In a new note out early this week, J.P. Morgan has shot down the idea of a second half resurgence in the automotive sector that many had expected would be the turning point for the industry, which is now mired in recession.
"We see a challenging 2H ahead of us, possibly seeing signs of a flattish market vs the previously expected H2 recovery at the beginning of the year," the bank said.
Even worse is that the note took down estimates out of China for the second half of the year. The largest auto market in the world has been helping spearhead the global automobile recession after once being looked at as the potential solution to the slowdown. JP Morgan commented:
"We take down our production forecast for the Chinese car market from -6% to -9% in FY19 in the light of a) feedback from our Asia autos field trip; b) the latest May production data points; and c) discussions with suppliers at our conference."
Recall, we noted less than a week ago that China had just posted its worst auto sales month ever.
The data showed a decline of 16.4% for May, following a decline of 14.6% in April and 5.2% in March. It was the sharpest decline ever for China's auto industry.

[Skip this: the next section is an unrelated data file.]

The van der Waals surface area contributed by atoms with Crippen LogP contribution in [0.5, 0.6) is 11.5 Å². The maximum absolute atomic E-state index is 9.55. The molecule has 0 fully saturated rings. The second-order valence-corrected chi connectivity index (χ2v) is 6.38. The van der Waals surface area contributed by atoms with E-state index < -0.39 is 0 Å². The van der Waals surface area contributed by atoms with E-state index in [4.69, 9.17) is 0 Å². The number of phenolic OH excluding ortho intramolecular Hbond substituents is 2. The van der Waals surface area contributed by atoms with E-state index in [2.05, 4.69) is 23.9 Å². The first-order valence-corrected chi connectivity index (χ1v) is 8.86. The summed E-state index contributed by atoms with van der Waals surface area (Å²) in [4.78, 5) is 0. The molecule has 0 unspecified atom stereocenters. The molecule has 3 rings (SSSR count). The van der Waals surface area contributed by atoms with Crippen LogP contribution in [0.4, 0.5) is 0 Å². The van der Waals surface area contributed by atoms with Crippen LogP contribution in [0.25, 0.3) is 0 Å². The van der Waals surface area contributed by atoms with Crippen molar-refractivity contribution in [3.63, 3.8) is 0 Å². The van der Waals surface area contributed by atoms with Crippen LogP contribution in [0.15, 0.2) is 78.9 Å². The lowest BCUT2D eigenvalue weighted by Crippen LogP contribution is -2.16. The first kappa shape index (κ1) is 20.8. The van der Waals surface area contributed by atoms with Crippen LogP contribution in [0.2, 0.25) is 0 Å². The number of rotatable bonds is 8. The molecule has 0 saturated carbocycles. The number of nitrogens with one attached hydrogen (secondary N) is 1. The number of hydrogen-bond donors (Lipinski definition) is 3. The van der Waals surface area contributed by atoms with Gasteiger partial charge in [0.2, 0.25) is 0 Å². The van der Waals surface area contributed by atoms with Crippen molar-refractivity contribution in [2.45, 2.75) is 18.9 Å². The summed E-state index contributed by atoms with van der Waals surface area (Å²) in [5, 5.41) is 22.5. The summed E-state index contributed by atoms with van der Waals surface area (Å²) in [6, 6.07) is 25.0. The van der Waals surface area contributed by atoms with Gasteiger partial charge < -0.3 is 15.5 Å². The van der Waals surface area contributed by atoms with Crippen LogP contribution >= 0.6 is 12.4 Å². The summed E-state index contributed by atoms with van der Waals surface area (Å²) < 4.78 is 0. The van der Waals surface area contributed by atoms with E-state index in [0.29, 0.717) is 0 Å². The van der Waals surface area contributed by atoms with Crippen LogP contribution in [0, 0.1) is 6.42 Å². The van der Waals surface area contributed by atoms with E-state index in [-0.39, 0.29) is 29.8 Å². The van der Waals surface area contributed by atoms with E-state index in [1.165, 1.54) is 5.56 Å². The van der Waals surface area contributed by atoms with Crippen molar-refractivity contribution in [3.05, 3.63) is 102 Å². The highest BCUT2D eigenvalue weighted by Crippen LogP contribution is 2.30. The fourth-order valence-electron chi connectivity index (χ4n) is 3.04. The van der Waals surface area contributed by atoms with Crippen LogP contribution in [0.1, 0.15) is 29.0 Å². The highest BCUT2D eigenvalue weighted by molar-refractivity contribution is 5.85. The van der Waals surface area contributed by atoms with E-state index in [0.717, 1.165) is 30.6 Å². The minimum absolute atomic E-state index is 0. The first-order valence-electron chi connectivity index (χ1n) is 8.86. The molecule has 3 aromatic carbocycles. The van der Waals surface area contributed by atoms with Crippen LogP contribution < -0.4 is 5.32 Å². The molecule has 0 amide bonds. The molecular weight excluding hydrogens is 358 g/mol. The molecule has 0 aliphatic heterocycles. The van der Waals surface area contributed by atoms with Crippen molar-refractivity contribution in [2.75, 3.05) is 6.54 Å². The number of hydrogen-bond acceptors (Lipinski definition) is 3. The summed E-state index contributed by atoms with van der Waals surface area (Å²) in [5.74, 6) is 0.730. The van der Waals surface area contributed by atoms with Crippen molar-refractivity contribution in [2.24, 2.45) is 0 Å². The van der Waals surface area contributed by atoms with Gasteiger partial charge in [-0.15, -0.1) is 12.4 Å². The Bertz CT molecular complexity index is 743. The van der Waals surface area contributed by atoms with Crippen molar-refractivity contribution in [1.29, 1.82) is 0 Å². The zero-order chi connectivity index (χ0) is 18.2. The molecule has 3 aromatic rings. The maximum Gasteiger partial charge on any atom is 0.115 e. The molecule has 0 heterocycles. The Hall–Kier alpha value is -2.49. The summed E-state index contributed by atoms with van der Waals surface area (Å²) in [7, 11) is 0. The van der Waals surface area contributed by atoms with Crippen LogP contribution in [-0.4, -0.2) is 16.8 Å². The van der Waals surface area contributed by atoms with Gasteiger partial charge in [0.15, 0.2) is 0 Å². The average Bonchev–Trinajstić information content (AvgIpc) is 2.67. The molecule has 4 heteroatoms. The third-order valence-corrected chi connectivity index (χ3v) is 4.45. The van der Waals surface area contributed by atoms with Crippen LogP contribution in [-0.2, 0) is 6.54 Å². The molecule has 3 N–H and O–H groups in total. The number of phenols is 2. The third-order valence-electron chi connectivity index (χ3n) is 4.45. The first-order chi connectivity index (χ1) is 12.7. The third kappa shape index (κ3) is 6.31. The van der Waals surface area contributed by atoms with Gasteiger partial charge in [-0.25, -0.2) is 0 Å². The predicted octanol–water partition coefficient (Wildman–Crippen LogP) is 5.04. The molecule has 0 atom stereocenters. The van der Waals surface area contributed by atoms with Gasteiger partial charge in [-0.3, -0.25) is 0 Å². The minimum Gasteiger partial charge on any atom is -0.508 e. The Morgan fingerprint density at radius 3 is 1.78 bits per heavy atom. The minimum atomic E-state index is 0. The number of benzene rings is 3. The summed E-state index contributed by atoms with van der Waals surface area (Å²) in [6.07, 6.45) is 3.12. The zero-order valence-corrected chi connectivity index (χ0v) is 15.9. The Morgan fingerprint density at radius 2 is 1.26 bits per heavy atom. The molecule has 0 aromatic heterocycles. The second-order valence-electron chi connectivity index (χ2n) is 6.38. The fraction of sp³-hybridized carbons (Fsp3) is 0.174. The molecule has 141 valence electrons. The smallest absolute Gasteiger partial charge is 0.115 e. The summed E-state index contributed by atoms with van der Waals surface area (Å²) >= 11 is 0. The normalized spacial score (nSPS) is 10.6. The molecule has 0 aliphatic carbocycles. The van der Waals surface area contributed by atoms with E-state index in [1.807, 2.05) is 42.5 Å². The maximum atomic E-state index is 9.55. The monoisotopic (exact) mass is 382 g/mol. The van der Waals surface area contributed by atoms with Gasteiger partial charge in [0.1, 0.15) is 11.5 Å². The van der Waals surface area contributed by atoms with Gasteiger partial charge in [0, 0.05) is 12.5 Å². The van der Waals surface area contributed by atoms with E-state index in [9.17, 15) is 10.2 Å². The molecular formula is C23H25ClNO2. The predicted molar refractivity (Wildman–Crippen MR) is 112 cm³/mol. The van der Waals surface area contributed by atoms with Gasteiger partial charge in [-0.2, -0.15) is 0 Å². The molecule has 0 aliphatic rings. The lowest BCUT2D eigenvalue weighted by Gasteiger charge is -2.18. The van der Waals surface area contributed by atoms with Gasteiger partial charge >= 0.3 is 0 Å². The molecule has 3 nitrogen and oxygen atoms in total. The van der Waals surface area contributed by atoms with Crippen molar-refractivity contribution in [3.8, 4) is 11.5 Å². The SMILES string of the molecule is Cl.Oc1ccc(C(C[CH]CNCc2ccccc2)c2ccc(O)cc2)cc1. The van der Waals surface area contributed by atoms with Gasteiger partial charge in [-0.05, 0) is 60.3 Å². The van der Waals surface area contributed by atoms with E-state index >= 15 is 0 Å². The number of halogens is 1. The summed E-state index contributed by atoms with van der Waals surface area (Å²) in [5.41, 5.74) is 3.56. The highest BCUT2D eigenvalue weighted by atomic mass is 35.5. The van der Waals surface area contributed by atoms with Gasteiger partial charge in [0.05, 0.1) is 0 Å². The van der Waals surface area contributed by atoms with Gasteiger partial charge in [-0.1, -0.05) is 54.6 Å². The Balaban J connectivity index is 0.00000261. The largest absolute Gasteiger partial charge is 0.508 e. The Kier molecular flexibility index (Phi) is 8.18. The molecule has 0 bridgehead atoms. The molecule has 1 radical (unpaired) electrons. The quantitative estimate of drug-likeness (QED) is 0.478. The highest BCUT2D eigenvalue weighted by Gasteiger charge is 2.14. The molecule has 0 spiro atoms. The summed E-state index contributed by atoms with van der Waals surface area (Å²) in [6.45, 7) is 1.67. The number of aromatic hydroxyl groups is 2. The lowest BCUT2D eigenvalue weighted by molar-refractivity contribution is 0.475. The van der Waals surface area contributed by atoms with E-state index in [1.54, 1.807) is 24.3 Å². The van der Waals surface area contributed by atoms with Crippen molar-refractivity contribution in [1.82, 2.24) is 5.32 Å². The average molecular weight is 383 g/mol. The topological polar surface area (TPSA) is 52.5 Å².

Xu Haidong, CAAM’s assistant secretary general ignored the fact that his country was in the midst of a trade war and instead told Reuters: "One key reason for the drop was provinces implementing 'China VI' vehicle emission standards earlier than the central government’s 2020 deadline, stoking uncertainty among manufacturers."
Or, the same reason Europe has been using to explain away its own automotive
"We gave the manufacturers too little time to prepare," he continued, also noting that May's drop in demand was attributable to a "decline in purchasing power in the low-to-middle income groups as well as expectations of government stimulus to encourage purchases."
May's drop now marks an entire year of falling sales. The last time China saw retail auto sales rise was back in May 2018. And so, it is looking like a bloated and overextended global auto market will no longer be able to turn to China for reliable growth, as they have done since the 1990s.
This has some automakers delaying expansion plans into China, while others execute global layoffs and restructurings. For example, we reported last month that there had been 38,000 layoffs across the industry over the last 6 months.
The future turned even gloomier when outgoing Daimler CEO Dieter Zetsche said last month that "sweeping cost reductions" are coming to prepare for what he is calling "unprecedented" industry disruption.
Bank of America Merrill Lynch analyst John Murphy said at the same time: “The industry is right now staring down the barrel of what we think is going to be a significant downturn. The pace of decline in China is a real surprise.”
Bank of America had also commented that "the auto cycle has peaked" in a note put out several weeks ago.